American Foreign Policy Regarding the Russian Civil War

The United States sent units ofthe United States Army into Russia at a critical time Russian history. During the first months of the Russian Civil War, America sent three regiments to Northern Russia, to the Russian ports of Murmansk, Vladivostok and Archangelsk. These soldiers initially deployed to defend Russian interests, later assisted anti-Bolshevik forces in the area in several non-combatant ways. 

When in November of 1917, the Bolsheviks seized power in Russia; the initial American response was immediate non-recognition of the new government. This was a concept initiated by President Wilson in which diplomacy took the standpoint of strict non-recognition. Under this principle, the United States extended its diplomatic recognition and blessing not upon the conventional theory of recognizing the new illegal government, but rather upon the impression of personal acceptance of the President. American foreign policy changed under this new principle since President Wilson did not approve of either the Bolsheviks or the manner by which they came to governmental power. As a result, the United States did not grant official diplomatic recognition to the new Soviet government. 

However, the Bolsheviks, according to President Woodrow Wilson, were breaching the principle of self-determination. The U.S government publicly charged that the Bolsheviks were all representative of German Imperialism; this belief facilitated the U.S President to write off Lenin, Trotsky and the other leaders of the Soviet government as lawful products of the Russian Revolution. 

On December 11, 1917, President Wilson reconsidered the Russian situation and decided to broaden America's assistance of anti-Bolshevik forces. On December 12, the Secretary of the U.S Treasury, William Gibbs McAdoo, was officially requested to supply the necessary funds. In 1918, and the United States physically intervened in the Russian Revolution. 

Lenin and the Bolsheviks also deemed the peasants to be ‘the enemy’ and sought the destruction of those who, in reality, wanted to help.  The blood letting took years to stop as Lenin moved Russia back into a dictatorial monarch made up of only him under the guise of socialism.  From here sprung the secret police, the Checka, whose sole vile task was to root out those who might be counter revolutionary and to kill them by any means possible.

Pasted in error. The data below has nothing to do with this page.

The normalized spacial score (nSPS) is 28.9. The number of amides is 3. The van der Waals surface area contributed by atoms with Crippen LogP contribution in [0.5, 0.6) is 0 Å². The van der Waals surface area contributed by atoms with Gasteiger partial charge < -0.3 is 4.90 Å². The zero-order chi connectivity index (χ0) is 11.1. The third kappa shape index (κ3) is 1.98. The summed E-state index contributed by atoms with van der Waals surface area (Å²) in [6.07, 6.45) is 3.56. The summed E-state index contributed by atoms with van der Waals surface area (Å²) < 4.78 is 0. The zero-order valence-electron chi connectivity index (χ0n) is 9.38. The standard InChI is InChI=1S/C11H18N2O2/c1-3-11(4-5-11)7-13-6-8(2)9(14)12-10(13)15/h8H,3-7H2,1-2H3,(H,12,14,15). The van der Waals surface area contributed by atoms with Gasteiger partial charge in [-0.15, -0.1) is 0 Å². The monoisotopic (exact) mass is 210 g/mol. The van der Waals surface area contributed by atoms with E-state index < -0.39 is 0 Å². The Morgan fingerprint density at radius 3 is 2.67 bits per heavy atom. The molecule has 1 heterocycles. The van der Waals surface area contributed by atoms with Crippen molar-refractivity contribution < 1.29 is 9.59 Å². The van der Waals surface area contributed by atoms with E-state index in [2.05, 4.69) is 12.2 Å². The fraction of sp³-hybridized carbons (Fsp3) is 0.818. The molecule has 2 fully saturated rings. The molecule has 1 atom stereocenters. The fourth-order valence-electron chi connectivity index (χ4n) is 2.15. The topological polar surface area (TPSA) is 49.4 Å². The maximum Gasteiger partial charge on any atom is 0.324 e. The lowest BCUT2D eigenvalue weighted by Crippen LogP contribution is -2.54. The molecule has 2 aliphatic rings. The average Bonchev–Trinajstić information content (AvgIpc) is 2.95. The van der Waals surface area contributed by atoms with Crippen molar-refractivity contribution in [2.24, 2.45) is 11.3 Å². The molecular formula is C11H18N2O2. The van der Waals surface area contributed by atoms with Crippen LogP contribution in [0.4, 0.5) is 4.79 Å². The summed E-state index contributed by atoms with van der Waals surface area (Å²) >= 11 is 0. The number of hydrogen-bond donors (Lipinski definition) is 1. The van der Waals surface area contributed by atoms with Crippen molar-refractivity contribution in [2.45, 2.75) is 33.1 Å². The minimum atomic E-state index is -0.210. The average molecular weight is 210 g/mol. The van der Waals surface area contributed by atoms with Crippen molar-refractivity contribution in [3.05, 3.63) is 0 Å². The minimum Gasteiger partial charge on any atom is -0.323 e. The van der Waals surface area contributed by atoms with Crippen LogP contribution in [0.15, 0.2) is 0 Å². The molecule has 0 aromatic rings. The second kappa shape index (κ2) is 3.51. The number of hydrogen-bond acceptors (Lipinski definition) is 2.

It is surprising that Lenin would denounce Stalin before a fatal stroke took his life – one wonders at the contradictions because it was Lenin who groomed Stalin, it was Lenin who showed Stalin that one had to rule through terror.  Or did Lenin secretly whisper, “Oh God, what have I done to Russia?”.  We will never know. 

Lenin took Russia from a monarchy to a dictatorship, and the Russian people were worse off than they were before – which is the most frequent outcome of all revolutions, no matter what idealism was the cause.  The outcome is usually uglier than the yesterdays.  The death toll staggers the mind.   

I have talked with people who lived through the revolution. Still, even after all these years, tears come to their eyes when they recall loved ones and friends who died for no other reason except for the fact they were Russians.  Pawns in a sea of death that knew no boundaries or nationalities.   

Russia’s past had been stripped from the land and when destroys the past, one also destroys the future.  We, in America, watched the news reels of the May Day parades, of the celebrations in Red Square – but today, we find that it was all force levity at the point of a gun.  There was no workers paradise.   

Russia is plagued with drugs and alcoholism today.  Prostitution, that which I saw in Moscow, is the only life many young girls will ever know.  Everywhere I went, a majority of people said there are only problems, and no sunshine to be seen.  A questioning people wandering in a black forest of jaded history.   

There are people who want the strong communist government Russia had under Stalin.  They do not know the price Russia paid for the October revolution – that price is now evident and one sees it in the homeless people living in the railway stations of Moscow.  Of the people who still look over their shoulder before they speak.  Of the people who still walk with their eyes cast upon the ground lest anyone see their emotions. 

This is Lenin’s legacy, this is what he gave to Russia, and this is what he left Russia with.  Only after he gained power did his true self emerge – a bitter and angry man, filled with hatred for his country, his people, and his government.  And he insured that when he died, Russia died with him.  

The worker’s paradise that was promised was, and is, in all actuality, Russia's funeral pyre.  

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Author`s name Evgeniya Petrova